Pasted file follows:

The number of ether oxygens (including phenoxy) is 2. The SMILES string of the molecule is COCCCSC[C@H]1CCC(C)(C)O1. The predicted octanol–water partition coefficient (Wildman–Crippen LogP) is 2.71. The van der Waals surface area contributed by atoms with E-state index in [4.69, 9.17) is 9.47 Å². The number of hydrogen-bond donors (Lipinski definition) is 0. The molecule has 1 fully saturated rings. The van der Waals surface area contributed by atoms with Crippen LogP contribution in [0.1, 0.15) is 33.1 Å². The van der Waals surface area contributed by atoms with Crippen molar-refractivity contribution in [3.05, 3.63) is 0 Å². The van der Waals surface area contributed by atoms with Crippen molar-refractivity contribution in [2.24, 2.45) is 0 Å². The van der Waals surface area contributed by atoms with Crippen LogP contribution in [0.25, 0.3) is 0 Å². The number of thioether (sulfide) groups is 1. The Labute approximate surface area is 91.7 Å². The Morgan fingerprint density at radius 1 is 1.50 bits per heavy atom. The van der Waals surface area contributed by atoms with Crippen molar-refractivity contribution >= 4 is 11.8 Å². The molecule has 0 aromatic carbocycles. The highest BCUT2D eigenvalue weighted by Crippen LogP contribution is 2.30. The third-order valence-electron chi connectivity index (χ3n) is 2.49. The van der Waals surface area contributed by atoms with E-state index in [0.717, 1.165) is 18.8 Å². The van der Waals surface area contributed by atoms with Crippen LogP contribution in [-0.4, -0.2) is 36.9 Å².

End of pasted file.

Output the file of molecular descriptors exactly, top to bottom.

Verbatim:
The number of ether oxygens (including phenoxy) is 2. The SMILES string of the molecule is COCCCSC[C@H]1CCC(C)(C)O1. The predicted octanol–water partition coefficient (Wildman–Crippen LogP) is 2.71. The van der Waals surface area contributed by atoms with E-state index in [4.69, 9.17) is 9.47 Å². The number of hydrogen-bond donors (Lipinski definition) is 0. The molecule has 1 fully saturated rings. The van der Waals surface area contributed by atoms with Crippen LogP contribution in [0.1, 0.15) is 33.1 Å². The van der Waals surface area contributed by atoms with Crippen molar-refractivity contribution in [3.05, 3.63) is 0 Å². The van der Waals surface area contributed by atoms with Crippen molar-refractivity contribution in [2.24, 2.45) is 0 Å². The van der Waals surface area contributed by atoms with Crippen LogP contribution in [0.25, 0.3) is 0 Å². The number of thioether (sulfide) groups is 1. The Labute approximate surface area is 91.7 Å². The Morgan fingerprint density at radius 1 is 1.50 bits per heavy atom. The van der Waals surface area contributed by atoms with Crippen molar-refractivity contribution >= 4 is 11.8 Å². The molecule has 0 aromatic carbocycles. The highest BCUT2D eigenvalue weighted by Crippen LogP contribution is 2.30. The third-order valence-electron chi connectivity index (χ3n) is 2.49. The van der Waals surface area contributed by atoms with E-state index in [0.717, 1.165) is 18.8 Å². The van der Waals surface area contributed by atoms with Crippen LogP contribution in [-0.4, -0.2) is 36.9 Å².